Love them or hate them, Twitter bots are very, very real. Sometimes you look at your Direct Messages and curse the world that another bot has left you a spam message. Other times, your face lights up when you see the gibberish that @Horse_ebooks tweets out in your feed.
But just how many Twitter bots are there? That was the question on everyone's minds when Twitter made a recent filing to the SEC. It turns out the answer is a lot harder to come up with than you think.
Here's what we do know. Twitter's second-quarter results released at the end of July revealed that to be an active user on the social network, you don't necessarily have to be human. Active users include Twitter accounts for brands and non-humans, such as the one for Pharrell's hat, as well as those accounts that access Twitter using its API. Twitter reported that 14 percent of its monthly active users use Twitter through the API.
In this recent SEC filing, Twitter clarified that percentage of its API usage and updated the number to 11 percent. However, Twitter also may have revealed how many of its active users are bots in the filing, which reported that "up to approximately 8.5% of all active users used third party applications that may have automatically contacted our servers for regular updates without any discernable additional user-initiated action," the filing said.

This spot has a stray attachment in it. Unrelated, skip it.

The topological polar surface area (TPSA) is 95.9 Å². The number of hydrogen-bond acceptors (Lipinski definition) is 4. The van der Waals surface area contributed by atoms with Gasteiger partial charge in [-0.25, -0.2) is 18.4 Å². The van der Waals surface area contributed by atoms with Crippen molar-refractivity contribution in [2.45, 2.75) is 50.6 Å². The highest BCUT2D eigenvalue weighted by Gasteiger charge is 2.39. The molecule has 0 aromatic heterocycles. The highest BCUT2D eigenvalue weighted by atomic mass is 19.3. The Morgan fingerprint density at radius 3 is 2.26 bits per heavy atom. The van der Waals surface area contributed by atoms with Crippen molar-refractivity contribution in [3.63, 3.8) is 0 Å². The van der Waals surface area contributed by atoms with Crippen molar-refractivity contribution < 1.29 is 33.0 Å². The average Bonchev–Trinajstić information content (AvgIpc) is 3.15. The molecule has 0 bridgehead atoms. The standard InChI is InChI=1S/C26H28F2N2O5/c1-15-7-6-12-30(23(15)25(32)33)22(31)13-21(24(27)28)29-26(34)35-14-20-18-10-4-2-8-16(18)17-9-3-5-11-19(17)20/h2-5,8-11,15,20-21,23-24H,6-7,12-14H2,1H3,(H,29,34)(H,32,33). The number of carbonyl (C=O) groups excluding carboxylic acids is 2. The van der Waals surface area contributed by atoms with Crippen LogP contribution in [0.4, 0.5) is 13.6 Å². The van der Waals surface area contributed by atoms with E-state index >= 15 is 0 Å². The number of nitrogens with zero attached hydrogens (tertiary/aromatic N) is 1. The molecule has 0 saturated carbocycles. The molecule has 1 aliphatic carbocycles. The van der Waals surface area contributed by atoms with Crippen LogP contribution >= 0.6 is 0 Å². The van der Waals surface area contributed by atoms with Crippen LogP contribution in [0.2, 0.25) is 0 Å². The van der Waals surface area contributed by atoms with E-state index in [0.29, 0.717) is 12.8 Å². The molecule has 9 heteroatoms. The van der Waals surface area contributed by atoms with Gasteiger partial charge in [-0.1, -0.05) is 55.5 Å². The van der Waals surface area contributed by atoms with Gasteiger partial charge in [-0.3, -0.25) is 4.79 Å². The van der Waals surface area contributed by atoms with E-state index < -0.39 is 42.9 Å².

Taking that percentage into account, Quartz reported that 23 million of Twitter's 271 million monthly active users are automated, which includes accounts that automatically request data from Twitter but that may not tweet themselves, such as accounts that request information from Twitter to show tweets in software not owned by the company.
Quartz at first stated the findings indicated at least 23 million accounts were automatically tweeting, too. However, Bloomberg Businessweek reported that this number only shows how many people pull data from Twitter, not those who post to the social networking site without a human behind it as well. So our society is safe from automatons taking over all matters of our daily lives. For now.
Still, this is a concern for the company, which went public in November. Those 23 million automated active users are not seeing the ads that make up 90 percent of Twitter's revenue, according to Bloomberg Businessweek. The challenge going forward is growing the number of active users who will actually see ads and possibly keeping the unknown amount of bots at bay.